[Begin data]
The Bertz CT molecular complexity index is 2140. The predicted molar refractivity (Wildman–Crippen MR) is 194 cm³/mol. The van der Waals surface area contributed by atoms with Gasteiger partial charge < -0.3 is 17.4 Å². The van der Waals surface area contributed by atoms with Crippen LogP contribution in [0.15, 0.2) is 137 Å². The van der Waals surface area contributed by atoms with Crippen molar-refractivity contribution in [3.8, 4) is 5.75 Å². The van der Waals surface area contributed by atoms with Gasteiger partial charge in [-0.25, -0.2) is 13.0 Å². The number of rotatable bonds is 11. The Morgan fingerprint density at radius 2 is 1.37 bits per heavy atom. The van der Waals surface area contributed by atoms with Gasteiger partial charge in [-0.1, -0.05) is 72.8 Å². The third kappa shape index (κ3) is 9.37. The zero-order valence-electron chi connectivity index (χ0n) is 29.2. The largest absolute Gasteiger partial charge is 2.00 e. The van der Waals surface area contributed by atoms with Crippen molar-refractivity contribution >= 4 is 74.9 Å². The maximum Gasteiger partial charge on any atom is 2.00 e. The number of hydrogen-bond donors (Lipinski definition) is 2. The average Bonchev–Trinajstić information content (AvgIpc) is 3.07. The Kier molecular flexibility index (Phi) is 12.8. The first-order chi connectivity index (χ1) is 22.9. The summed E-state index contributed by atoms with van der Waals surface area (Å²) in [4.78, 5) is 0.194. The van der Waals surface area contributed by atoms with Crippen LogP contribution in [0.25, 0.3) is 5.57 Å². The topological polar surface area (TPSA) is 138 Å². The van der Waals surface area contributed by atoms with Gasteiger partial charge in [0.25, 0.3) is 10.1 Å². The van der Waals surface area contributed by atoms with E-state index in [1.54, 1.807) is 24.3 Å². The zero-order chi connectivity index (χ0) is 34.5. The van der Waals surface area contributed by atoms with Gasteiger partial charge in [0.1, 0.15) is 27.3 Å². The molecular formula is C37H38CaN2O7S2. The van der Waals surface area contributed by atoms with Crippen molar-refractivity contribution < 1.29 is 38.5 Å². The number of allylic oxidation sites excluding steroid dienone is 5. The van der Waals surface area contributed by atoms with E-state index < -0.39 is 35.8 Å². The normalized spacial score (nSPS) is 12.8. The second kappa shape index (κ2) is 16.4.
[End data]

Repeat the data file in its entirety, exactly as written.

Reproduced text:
The Bertz CT molecular complexity index is 2140. The predicted molar refractivity (Wildman–Crippen MR) is 194 cm³/mol. The van der Waals surface area contributed by atoms with Gasteiger partial charge < -0.3 is 17.4 Å². The van der Waals surface area contributed by atoms with Crippen LogP contribution in [0.15, 0.2) is 137 Å². The van der Waals surface area contributed by atoms with Crippen molar-refractivity contribution in [3.8, 4) is 5.75 Å². The van der Waals surface area contributed by atoms with Gasteiger partial charge in [-0.25, -0.2) is 13.0 Å². The number of rotatable bonds is 11. The Morgan fingerprint density at radius 2 is 1.37 bits per heavy atom. The van der Waals surface area contributed by atoms with Gasteiger partial charge in [-0.1, -0.05) is 72.8 Å². The third kappa shape index (κ3) is 9.37. The zero-order valence-electron chi connectivity index (χ0n) is 29.2. The largest absolute Gasteiger partial charge is 2.00 e. The van der Waals surface area contributed by atoms with Crippen molar-refractivity contribution >= 4 is 74.9 Å². The maximum Gasteiger partial charge on any atom is 2.00 e. The number of hydrogen-bond donors (Lipinski definition) is 2. The average Bonchev–Trinajstić information content (AvgIpc) is 3.07. The Kier molecular flexibility index (Phi) is 12.8. The first-order chi connectivity index (χ1) is 22.9. The summed E-state index contributed by atoms with van der Waals surface area (Å²) in [4.78, 5) is 0.194. The van der Waals surface area contributed by atoms with Crippen LogP contribution in [0.25, 0.3) is 5.57 Å². The topological polar surface area (TPSA) is 138 Å². The van der Waals surface area contributed by atoms with Gasteiger partial charge in [0.25, 0.3) is 10.1 Å². The van der Waals surface area contributed by atoms with E-state index in [1.54, 1.807) is 24.3 Å². The zero-order chi connectivity index (χ0) is 34.5. The van der Waals surface area contributed by atoms with Gasteiger partial charge in [0.1, 0.15) is 27.3 Å². The molecular formula is C37H38CaN2O7S2. The van der Waals surface area contributed by atoms with Crippen molar-refractivity contribution < 1.29 is 38.5 Å². The number of allylic oxidation sites excluding steroid dienone is 5. The van der Waals surface area contributed by atoms with E-state index < -0.39 is 35.8 Å². The normalized spacial score (nSPS) is 12.8. The second kappa shape index (κ2) is 16.4.